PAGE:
Turning My Back On The New New York Times

Mar 22, 2011

Ever since the New York Times announced that it’s moving from free online web access to a paid subscription I’ve been torn. And sad. I spent most of my life in New York, I grew up in Brooklyn, and the Times has been a part of my life for nearly as long as I can remember.

Growing up, there was the Sunday morning ritual of freshly bought bagels and, of course, the Sunday Times. What a bargain ! The Week In Review, the Arts section, and on and on. (And let us not forget the lingerie ads – a secret soft-core bonus for the boys of every borough and beyond.)

Also – and nobody but a New Yorker could possibly know about this – there’s even a special way to fold the Times origami-style, so you can read and yet not disturb the people pinched up to the left and right of you on the subway. I remember my Dad showing me how it was done when I started commuting to high school every morning from Brooklyn to lower Manhattan.
Rites of passage. Only in New York. Great memories.

The Last Time They Asked, I Paid

Back in 2005, the Times began charging readers for online access to its Op-Ed columnists in a program called TimesSelect. It was about $60 a year. I enjoyed the Op-Ed section a lot and, to some extent, I was grateful that the entire paper was online for free, and so I paid for the subscription partly as a show of support. $5 bucks a month, what the heck. However, TimesSelect didn’t work out for them – I’m assuming they lost too many readers and too much advertising revenue – and they did away with it after two years. They sent me and the other subscribers a pro-rated refund.
But now we’re not talking about $60 a year anymore.
Here’s the New York Times’ new take-it-or-leave-it proposition:

Once readers click on their 21st article [the first twenty for the month are free] they will have the option of buying one of three digital news packages — $15 every four weeks for access to the Web site and a mobile phone app (or $195 for a full year), $20 for Web access and an iPad app ($260 a year) or $35 for an all-access plan ($455 a year). All subscribers who take home delivery of the paper will have free and unlimited access across all Times digital platforms except, for now, e-readers like the Amazon Kindle and the Barnes & Noble Nook.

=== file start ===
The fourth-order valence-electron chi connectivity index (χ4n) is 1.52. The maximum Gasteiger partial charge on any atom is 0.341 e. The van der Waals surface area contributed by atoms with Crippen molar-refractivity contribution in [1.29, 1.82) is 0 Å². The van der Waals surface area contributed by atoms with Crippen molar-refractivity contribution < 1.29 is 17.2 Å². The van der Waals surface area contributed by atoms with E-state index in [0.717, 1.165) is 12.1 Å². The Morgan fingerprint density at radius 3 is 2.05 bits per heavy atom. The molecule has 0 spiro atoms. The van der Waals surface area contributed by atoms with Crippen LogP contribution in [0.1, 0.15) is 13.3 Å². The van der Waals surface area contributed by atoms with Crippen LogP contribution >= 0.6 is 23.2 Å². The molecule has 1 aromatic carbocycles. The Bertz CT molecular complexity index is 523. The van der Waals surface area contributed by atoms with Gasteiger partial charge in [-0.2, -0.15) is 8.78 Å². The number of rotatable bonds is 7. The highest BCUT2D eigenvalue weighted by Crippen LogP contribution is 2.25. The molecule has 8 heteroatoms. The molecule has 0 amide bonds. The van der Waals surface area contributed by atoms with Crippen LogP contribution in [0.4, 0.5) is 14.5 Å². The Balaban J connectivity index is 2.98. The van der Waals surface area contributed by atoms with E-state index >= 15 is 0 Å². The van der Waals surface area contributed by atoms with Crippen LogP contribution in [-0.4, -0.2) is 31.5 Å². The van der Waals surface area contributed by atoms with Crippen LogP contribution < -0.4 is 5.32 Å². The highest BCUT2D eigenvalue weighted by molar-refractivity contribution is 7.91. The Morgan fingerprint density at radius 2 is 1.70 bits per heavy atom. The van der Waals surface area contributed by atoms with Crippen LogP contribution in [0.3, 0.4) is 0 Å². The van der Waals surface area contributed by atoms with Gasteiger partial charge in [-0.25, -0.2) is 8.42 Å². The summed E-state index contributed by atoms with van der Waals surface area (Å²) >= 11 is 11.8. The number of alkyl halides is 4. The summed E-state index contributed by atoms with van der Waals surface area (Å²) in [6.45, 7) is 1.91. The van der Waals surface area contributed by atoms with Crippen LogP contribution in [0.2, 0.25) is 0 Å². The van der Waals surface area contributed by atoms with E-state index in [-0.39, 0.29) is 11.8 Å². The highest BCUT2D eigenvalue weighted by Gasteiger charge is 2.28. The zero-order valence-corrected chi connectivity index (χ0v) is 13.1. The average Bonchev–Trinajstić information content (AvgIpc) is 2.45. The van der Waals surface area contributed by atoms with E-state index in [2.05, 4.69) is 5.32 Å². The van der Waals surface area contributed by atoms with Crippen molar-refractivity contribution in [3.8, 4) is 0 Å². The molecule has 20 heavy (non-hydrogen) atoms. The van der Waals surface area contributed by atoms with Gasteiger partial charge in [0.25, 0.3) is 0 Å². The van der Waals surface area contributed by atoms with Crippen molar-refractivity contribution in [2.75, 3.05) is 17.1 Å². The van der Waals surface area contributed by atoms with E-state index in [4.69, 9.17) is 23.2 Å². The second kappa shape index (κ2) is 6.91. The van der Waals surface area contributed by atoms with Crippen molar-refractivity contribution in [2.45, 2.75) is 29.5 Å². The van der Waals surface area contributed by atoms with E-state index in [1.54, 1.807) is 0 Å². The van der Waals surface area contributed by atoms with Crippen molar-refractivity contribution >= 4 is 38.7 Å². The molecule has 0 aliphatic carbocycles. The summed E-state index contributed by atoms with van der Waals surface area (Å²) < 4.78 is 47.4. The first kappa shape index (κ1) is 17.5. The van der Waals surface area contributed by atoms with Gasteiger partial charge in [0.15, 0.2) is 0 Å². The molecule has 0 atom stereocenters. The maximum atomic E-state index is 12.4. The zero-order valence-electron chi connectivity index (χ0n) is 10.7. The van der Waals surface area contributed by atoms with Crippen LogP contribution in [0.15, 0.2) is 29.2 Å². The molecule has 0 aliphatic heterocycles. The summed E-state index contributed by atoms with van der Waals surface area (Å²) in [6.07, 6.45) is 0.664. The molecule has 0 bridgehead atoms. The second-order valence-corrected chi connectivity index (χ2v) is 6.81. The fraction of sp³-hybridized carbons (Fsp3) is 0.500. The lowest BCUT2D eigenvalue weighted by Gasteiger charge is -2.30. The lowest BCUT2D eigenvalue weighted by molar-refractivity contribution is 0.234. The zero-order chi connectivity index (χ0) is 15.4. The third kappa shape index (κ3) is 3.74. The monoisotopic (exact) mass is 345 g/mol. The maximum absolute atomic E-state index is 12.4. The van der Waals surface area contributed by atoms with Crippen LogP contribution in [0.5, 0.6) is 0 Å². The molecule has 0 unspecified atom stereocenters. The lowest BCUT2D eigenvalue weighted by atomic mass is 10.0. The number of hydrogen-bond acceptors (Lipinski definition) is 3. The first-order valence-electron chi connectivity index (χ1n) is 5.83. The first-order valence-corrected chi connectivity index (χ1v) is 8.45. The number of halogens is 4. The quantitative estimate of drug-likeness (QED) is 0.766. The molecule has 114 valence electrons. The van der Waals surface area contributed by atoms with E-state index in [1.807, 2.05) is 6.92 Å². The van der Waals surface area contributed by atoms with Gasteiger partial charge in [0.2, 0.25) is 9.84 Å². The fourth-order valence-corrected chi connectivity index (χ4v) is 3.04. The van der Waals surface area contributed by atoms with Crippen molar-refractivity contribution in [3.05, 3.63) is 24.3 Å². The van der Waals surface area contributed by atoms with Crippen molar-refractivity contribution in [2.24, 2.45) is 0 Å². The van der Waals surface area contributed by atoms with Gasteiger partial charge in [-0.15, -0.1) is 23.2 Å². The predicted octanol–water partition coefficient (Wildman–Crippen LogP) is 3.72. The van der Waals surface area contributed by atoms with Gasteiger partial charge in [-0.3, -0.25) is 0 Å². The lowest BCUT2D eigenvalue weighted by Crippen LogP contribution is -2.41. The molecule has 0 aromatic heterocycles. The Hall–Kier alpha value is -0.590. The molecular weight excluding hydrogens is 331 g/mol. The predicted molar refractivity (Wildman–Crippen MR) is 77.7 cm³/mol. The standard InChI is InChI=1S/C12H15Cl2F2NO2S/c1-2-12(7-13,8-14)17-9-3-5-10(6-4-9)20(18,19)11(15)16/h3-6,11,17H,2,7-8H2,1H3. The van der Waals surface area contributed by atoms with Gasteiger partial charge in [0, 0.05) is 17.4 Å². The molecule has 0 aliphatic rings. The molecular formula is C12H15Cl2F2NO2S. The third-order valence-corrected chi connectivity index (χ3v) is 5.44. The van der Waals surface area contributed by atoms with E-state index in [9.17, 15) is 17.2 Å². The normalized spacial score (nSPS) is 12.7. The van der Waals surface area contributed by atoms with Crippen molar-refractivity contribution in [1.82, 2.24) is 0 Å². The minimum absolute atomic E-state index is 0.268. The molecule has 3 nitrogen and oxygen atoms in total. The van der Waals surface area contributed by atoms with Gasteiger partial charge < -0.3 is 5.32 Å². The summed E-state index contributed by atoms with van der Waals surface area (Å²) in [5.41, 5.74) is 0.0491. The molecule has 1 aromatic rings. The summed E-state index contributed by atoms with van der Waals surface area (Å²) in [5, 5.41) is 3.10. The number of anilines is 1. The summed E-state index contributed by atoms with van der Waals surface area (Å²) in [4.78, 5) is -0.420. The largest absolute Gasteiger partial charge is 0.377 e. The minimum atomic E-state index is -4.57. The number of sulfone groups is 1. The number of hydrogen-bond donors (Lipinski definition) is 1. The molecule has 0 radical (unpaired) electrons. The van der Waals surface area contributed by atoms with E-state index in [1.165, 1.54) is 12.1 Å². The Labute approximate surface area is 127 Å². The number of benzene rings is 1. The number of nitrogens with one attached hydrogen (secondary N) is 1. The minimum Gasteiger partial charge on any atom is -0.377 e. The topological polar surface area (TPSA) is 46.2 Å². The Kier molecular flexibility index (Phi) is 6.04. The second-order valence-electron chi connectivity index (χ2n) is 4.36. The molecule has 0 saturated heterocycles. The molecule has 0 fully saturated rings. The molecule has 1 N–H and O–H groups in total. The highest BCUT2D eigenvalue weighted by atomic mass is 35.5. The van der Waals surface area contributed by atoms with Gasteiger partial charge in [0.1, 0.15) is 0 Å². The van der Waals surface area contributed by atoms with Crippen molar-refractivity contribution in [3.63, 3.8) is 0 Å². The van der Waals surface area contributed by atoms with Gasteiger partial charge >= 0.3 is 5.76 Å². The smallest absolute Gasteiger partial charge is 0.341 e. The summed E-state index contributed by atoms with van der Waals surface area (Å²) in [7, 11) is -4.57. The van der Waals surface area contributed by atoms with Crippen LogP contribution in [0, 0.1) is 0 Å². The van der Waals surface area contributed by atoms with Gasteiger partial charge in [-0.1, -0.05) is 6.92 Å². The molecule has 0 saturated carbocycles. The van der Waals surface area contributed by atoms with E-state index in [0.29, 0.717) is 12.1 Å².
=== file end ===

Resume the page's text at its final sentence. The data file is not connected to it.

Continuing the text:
The New York Times Can Kiss My Ass

That’s my answer. I don’t have the patience for convoluted overpriced schemes like this. I’ve had it with ultimatums. This is just one more lopsided End User License Agreement. And it’s one that I can walk away from, so I’m walkin’. Besides, if this is where their heads are at, perhaps the “newspaper” as an organizational model for delivering news is not long for this world.
How the Times monetizes their site – which gets about 40 million hits a month, BTW – is not my problem, it’s their problem. I wonder if they’ve tried delivering any ultimatums to their advertisers lately?

My life just got simpler and probably a whole lot better. I stopped reading the Times three days ago. Cold turkey. And if the Times is out of the free stream, I won’t be linking to any of their articles unless I absolutely have no choice. I’m not going to be a salesman for the New York Times, for free.

Why Are They Doing This Anyway?

If you read their financial report for 2010, it’s hard to understand why the Times is doing this at all. There’s no tone of desperation. If anything, the report paints a fairly rosy picture.

“Operating profit increased to $234 million in 2010, more than triple the $74 million we reported in 2009, and operating profit excluding depreciation, amortization, severance and special items grew 20% to $384 million in 2010 from $320 million in 2009.

And why now? When so many people are jobless and the economy is struggling? It seems the Times has a new motto:
All The News For Those With The Means To Pay Whatever We Ask

There’s something about this that just feels wrong. The pricing, the timing, the tone of it. Not even a student discount? It turns out that the NYTimes site was shareware set to expire after fifteen years, and time’s up.

Here are the relevant links so you can read all about it straight from them:
The Times Announces Digital Subscription Plan
A Letter to Our Readers About Digital Subscriptions

And that’s the end of it. I move on.

Sharing Options:

Leave a Comment

Previous post:

Next post: